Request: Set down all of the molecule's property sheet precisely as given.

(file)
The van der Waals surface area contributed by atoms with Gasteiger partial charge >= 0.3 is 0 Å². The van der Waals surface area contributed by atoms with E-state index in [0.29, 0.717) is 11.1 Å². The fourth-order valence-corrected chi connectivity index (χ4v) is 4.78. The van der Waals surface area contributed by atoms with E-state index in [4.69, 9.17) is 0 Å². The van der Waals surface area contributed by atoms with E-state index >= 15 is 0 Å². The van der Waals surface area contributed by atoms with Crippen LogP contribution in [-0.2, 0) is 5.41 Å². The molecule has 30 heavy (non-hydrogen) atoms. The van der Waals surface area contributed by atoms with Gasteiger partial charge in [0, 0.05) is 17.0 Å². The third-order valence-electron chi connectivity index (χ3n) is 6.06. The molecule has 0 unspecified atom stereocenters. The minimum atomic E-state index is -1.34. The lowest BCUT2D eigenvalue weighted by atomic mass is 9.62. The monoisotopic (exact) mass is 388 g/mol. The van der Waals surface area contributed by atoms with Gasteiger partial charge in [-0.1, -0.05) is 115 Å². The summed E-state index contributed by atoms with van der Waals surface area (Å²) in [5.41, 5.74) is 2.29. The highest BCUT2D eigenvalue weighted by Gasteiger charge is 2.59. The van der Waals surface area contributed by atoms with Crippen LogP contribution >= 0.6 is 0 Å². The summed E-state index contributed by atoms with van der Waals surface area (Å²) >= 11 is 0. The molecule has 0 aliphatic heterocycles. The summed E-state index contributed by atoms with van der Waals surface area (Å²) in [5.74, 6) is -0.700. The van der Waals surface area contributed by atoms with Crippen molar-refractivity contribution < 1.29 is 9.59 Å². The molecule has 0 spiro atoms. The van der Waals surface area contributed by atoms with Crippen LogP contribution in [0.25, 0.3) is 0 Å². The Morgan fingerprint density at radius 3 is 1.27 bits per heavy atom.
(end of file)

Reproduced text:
The van der Waals surface area contributed by atoms with Gasteiger partial charge >= 0.3 is 0 Å². The van der Waals surface area contributed by atoms with E-state index in [0.29, 0.717) is 11.1 Å². The fourth-order valence-corrected chi connectivity index (χ4v) is 4.78. The van der Waals surface area contributed by atoms with E-state index in [4.69, 9.17) is 0 Å². The van der Waals surface area contributed by atoms with E-state index >= 15 is 0 Å². The van der Waals surface area contributed by atoms with Crippen LogP contribution in [-0.2, 0) is 5.41 Å². The molecule has 30 heavy (non-hydrogen) atoms. The van der Waals surface area contributed by atoms with Gasteiger partial charge in [0, 0.05) is 17.0 Å². The third-order valence-electron chi connectivity index (χ3n) is 6.06. The molecule has 0 unspecified atom stereocenters. The minimum atomic E-state index is -1.34. The lowest BCUT2D eigenvalue weighted by atomic mass is 9.62. The monoisotopic (exact) mass is 388 g/mol. The van der Waals surface area contributed by atoms with Gasteiger partial charge in [-0.1, -0.05) is 115 Å². The summed E-state index contributed by atoms with van der Waals surface area (Å²) in [5.41, 5.74) is 2.29. The highest BCUT2D eigenvalue weighted by Gasteiger charge is 2.59. The van der Waals surface area contributed by atoms with Crippen LogP contribution >= 0.6 is 0 Å². The summed E-state index contributed by atoms with van der Waals surface area (Å²) >= 11 is 0. The molecule has 0 aliphatic heterocycles. The summed E-state index contributed by atoms with van der Waals surface area (Å²) in [5.74, 6) is -0.700. The van der Waals surface area contributed by atoms with Crippen molar-refractivity contribution < 1.29 is 9.59 Å². The molecule has 0 spiro atoms. The van der Waals surface area contributed by atoms with Crippen LogP contribution in [0.25, 0.3) is 0 Å². The Morgan fingerprint density at radius 3 is 1.27 bits per heavy atom.